• The restaurant’s investment in their own efforts related to curating a wine list, keeping a sommelier on staff, and training staff on their wine selection.
  • Profit loss from not purchasing the restaurant’s wine.

Top 5 Corkage Fee Courtesies

Consider the following courtesies as a good road map for helping customers navigate your restaurant's corkage policies:

Make It Clear That Your Restaurant Is BYOB

If you’re a BYOB establishment, make sure you have prominent messaging on your website and socials for customers to see. Show your corkage fee up front, what it includes, and how customers should bring the bottle into the restaurant. (No paper bags!)

Pro Tip: Consider waiving the corkage fee if one bottle is purchased from the menu.

Educate Staff on Your Restaurant's Corkage Policy

Your team should be able to recall this upon table service or over the phone taking reservations. Be sure you teach your staff all of the basics on your restaurant’s BYOB policy and the cost of the corkage fee and what it includes.

Provide Chilling and Decanting Services

Have clear messaging on how your dining establishment handles chilling bottles of sparkling wine, sauvignon blanc, or other wines that need to be pre-chilled. You want to ensure that these types of bottles are ready to drink upon arrival versus sitting at room temperature on ice. If customers have a unique bottle that needs decanting, offer to let them drop the bottle off in advance.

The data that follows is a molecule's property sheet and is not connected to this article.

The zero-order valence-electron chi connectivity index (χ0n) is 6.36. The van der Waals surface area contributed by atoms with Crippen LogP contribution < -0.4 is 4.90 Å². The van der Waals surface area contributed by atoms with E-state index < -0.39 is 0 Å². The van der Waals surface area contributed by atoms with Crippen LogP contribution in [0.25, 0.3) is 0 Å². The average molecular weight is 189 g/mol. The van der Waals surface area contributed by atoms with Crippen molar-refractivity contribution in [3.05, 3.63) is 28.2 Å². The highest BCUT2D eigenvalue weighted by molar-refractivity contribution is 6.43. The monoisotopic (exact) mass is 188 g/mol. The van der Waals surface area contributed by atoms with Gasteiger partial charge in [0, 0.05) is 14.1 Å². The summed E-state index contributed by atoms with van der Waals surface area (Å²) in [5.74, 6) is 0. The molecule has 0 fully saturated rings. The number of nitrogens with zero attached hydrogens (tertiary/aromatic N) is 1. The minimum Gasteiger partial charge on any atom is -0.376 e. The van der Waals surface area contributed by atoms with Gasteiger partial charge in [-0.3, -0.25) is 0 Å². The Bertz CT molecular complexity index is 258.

Consult Your Menu for Wine and Food Pairings

This may sound obvious, but be sure that as a BYOB restaurant your menu offerings go well with common red and white wines. Think charcuterie plates of smoked meats and salty cheeses, stuffed grape leaves, tapenade, and hummus. Don’t forget sweet bites like fruit and chocolate, too!

Encourage Tipping

Like most dining experiences, offering BYOB also includes customary tips for your service. Remind your guests on your website or menu that the corkage fee goes to the house. Guests should consider tipping on the same basis they would with any other meal or beverage service at the recommended fifteen to twenty percent.

Understand Corkage Fee Laws

Before you activate your BYOB status and start charging corkage fees, be advised that each state has different stances on the matter.

For example, in Arizona, Colorado, New Mexico, Illinois, and Massachusetts, it is illegal for people to bring alcoholic beverages into a restaurant. In some cases, restaurants could actually lose their liquor licenses if they offer BYOB in these states.

Read up on your state’s local laws concerning liquor or beer and wine licenses before offering BYOB or a corkage fee.

You should always consult with your attorney or another relevant advisor to confirm and understand the exact laws in your area.

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Sarah Buckholtz
Post by Sarah Buckholtz
July 6, 2022
Sarah Buckholtz is a Content Writer and Editor for Untappd, Oznr, and Hop Culture. For more than a decade she has interviewed everyone from artisan makers to Grammy nominated musicians to Jefferson Award winning preservationists. She is a former blog writer and marketing manager for American Pickers creator and host, Mike Wolfe, covering stories about heritage tourism and preservation coast-to-coast. Sarah grew up on the shores of Lake Erie in Pennsylvania and is currently drinking a Jackalope Thunder Ann in Nashville, Tennessee.